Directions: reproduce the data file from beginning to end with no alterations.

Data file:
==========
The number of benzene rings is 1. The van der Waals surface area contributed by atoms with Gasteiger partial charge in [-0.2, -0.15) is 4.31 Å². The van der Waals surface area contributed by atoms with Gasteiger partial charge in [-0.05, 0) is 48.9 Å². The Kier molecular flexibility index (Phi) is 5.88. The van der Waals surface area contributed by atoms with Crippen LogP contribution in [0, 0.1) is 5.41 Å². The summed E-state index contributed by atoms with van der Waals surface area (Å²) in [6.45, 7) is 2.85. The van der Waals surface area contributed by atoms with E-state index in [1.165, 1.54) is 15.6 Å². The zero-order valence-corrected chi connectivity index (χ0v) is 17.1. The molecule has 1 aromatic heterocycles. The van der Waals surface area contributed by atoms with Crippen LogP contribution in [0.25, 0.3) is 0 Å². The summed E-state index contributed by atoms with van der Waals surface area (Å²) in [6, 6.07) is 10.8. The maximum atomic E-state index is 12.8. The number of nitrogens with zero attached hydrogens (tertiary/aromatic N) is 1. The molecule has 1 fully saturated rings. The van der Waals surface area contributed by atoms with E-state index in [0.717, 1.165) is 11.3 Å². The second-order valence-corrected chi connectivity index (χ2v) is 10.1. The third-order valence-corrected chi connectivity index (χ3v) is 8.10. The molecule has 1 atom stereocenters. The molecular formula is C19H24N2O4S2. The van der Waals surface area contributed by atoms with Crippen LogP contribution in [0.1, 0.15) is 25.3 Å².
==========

The number of benzene rings is 1. The van der Waals surface area contributed by atoms with Gasteiger partial charge in [-0.2, -0.15) is 4.31 Å². The van der Waals surface area contributed by atoms with Gasteiger partial charge in [-0.05, 0) is 48.9 Å². The Kier molecular flexibility index (Phi) is 5.88. The van der Waals surface area contributed by atoms with Crippen LogP contribution in [0, 0.1) is 5.41 Å². The summed E-state index contributed by atoms with van der Waals surface area (Å²) in [6.45, 7) is 2.85. The van der Waals surface area contributed by atoms with E-state index in [1.165, 1.54) is 15.6 Å². The zero-order valence-corrected chi connectivity index (χ0v) is 17.1. The molecule has 1 aromatic heterocycles. The van der Waals surface area contributed by atoms with Crippen LogP contribution in [0.25, 0.3) is 0 Å². The summed E-state index contributed by atoms with van der Waals surface area (Å²) in [6, 6.07) is 10.8. The maximum atomic E-state index is 12.8. The number of nitrogens with zero attached hydrogens (tertiary/aromatic N) is 1. The molecule has 1 fully saturated rings. The van der Waals surface area contributed by atoms with E-state index in [0.717, 1.165) is 11.3 Å². The second-order valence-corrected chi connectivity index (χ2v) is 10.1. The third-order valence-corrected chi connectivity index (χ3v) is 8.10. The molecule has 1 atom stereocenters. The molecular formula is C19H24N2O4S2. The van der Waals surface area contributed by atoms with Crippen LogP contribution in [0.1, 0.15) is 25.3 Å².